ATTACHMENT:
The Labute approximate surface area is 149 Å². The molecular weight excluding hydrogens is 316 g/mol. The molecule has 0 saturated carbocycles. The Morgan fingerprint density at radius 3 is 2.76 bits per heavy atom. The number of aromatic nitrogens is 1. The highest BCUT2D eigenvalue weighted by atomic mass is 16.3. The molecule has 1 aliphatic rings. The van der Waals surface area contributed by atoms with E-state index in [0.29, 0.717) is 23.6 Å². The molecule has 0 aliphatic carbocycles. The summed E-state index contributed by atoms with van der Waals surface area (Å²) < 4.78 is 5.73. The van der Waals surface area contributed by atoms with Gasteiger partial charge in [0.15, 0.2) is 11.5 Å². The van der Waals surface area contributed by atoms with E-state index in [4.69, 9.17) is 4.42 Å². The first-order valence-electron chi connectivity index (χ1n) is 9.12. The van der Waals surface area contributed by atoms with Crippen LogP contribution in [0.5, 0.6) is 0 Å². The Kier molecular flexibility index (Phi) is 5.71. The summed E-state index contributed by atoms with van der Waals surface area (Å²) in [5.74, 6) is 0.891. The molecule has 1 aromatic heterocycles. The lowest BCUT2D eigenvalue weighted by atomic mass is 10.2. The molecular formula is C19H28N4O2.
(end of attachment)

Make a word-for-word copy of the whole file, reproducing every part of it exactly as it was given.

The Labute approximate surface area is 149 Å². The molecular weight excluding hydrogens is 316 g/mol. The molecule has 0 saturated carbocycles. The Morgan fingerprint density at radius 3 is 2.76 bits per heavy atom. The number of aromatic nitrogens is 1. The highest BCUT2D eigenvalue weighted by atomic mass is 16.3. The molecule has 1 aliphatic rings. The van der Waals surface area contributed by atoms with E-state index in [0.29, 0.717) is 23.6 Å². The molecule has 0 aliphatic carbocycles. The summed E-state index contributed by atoms with van der Waals surface area (Å²) < 4.78 is 5.73. The van der Waals surface area contributed by atoms with Gasteiger partial charge in [0.15, 0.2) is 11.5 Å². The van der Waals surface area contributed by atoms with E-state index in [4.69, 9.17) is 4.42 Å². The first-order valence-electron chi connectivity index (χ1n) is 9.12. The van der Waals surface area contributed by atoms with Crippen LogP contribution in [0.5, 0.6) is 0 Å². The Kier molecular flexibility index (Phi) is 5.71. The summed E-state index contributed by atoms with van der Waals surface area (Å²) in [5.74, 6) is 0.891. The molecule has 1 aromatic heterocycles. The lowest BCUT2D eigenvalue weighted by atomic mass is 10.2. The molecular formula is C19H28N4O2.